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Floyd Co-Founder & CEO Kyle Hoff Has Some Great Legs

Sometime in the not-too-distant past, Kyle Hoff came up with an idea that would ultimately turn into something much bigger, as good ideas tend to do. Hoff is a co-founder of Floyd, a growing furniture company based in Detroit, Michigan. If you’re being picky, you might go so far as to say their first product wasn’t even a piece of furniture, but a piece of a piece of furniture—the legs, to be specific—designed to hook on to any flat surface. Essentially anybody who bought the Floyd legs became part-customer-part-designer. They were a hit, and it wasn’t long before new products were added to the lineup: shelves, side tables, a sofa, a bed, lighting, and more. 

Hoff grew up in Youngstown, Ohio where steel is the name of the game. He tells us that growing up surrounded by that industry inspired his interest in manufacturing, scaling, and design. After graduating with a master’s from the University of Michigan, he put his skills and interests to work as an architect. Despite his day job, he was hellbent on creating something of his own and plugged away on nights and weekends. 

While moving around the country for different gigs, he realized that furniture wasn’t always suited to his needs and it often created frustration, mess, and waste. “Almost 10 million tons of furniture are thrown away each year in the U.S. alone, and that’s a problem,” he tells us. That’s when the idea for the Floyd leg first came to him. After cold calling and being turned down by factory after factory, he finally landed a prototype for the legs—a moving-friendly, powder-coated set of four with a bracket and screw system in each to hold up any up-cycled surface you could find. It was a perfect solution.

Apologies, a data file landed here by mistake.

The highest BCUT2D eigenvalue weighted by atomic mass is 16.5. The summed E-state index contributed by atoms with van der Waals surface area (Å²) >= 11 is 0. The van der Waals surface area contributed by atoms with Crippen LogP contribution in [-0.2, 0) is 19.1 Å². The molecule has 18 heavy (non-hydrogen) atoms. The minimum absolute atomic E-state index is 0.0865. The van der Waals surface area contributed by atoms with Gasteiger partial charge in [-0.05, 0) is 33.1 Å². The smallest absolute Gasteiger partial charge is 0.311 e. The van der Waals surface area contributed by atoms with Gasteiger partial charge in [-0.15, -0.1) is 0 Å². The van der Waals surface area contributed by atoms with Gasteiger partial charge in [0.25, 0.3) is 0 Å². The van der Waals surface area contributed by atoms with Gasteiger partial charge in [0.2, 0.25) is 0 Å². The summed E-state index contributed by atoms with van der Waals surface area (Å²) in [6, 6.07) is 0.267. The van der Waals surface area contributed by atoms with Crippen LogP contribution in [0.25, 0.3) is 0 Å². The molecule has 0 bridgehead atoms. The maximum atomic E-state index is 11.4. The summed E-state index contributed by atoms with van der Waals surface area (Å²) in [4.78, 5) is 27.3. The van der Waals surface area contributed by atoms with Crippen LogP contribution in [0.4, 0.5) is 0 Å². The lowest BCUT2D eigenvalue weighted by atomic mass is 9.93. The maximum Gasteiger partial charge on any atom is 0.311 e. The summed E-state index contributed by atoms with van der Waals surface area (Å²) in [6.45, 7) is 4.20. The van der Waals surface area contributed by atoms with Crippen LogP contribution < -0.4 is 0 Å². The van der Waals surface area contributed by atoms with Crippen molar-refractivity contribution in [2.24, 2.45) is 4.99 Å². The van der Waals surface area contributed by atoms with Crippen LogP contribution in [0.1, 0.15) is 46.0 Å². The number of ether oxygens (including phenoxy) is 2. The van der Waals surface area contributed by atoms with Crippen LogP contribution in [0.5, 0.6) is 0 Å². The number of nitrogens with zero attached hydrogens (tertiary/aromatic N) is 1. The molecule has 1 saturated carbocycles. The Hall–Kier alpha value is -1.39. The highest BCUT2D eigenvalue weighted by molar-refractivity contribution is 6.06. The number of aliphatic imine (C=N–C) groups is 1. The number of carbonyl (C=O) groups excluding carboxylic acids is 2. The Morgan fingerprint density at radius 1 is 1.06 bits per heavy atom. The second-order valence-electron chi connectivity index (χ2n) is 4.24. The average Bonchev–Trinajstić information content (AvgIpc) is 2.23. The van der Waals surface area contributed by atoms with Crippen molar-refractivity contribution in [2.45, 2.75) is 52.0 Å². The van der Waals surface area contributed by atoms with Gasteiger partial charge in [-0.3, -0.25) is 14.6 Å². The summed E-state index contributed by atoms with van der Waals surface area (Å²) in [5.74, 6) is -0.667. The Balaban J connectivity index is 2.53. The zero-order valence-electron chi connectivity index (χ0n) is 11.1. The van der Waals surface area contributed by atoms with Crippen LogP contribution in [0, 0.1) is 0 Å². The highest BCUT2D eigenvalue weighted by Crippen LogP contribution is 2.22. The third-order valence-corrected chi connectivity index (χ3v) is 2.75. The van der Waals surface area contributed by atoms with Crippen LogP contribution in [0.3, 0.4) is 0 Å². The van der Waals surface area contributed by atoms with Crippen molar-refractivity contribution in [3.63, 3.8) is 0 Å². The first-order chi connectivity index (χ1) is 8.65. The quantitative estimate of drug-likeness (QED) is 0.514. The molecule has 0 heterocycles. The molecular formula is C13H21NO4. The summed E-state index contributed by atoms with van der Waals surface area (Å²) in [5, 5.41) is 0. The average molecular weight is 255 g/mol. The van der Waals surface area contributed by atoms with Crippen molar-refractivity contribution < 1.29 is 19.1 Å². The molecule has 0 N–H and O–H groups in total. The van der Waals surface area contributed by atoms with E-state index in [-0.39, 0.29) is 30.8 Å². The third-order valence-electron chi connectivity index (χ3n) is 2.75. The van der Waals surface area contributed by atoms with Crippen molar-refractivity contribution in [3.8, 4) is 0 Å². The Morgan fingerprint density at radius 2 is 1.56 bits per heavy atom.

As it turns out, Hoff wasn’t the only one dealing with furniture frustrations (shocking). In Detroit, he would meet his future co-founder, Alex O’Dell, who had his own adventures in moving and discarding furniture. They bonded over their desire to solve the problem and took the prototype of the Floyd Leg to Kickstarter to get some capital. The original goal was modest at 18,000, with the pair of them hoping to churn out 100 sets of legs and build the business from there. But they blew past that and managed to raise $250,000, exceeding their wildest expectations. Of course, with a quarter of a million dollars at their disposal, they grew faster than anticipated. Hoff recalls the journey from then to now as sort of a “boot camp” in building a business, and we don’t doubt it. 

Though the company and its founders have enjoyed success and growth, Hoff remains a humble guy and is still most excited by seeing his product out in the world. “This product isn’t about Floyd. It’s about the person who’s buying the product. The bookshelf especially is about the things you put on it to display who you are, and I think there’s so much personality in each photo we get back and what people share about their home whether it’s a table, a shelf, or a sofa. I think that’s the most gratifying thing for me.” 

These days, there are about 30 more employees added to the roster, along with a host of companion products to the original legs, but at its heart, Floyd’s mission remains the same: “We want to get back to this idea that you can keep furniture, making it ‘friendly’ to keep, and creating things that people want to keep for a long time.” If you’ve ever sat on one of their sofas, then you’d know they’re doing a great job of it, because nobody would ever give up that kind of comfort. So soft.

John Jannuzzi is a writer and editorial director at Bonobos. He is more inclined to talk to dogs than people.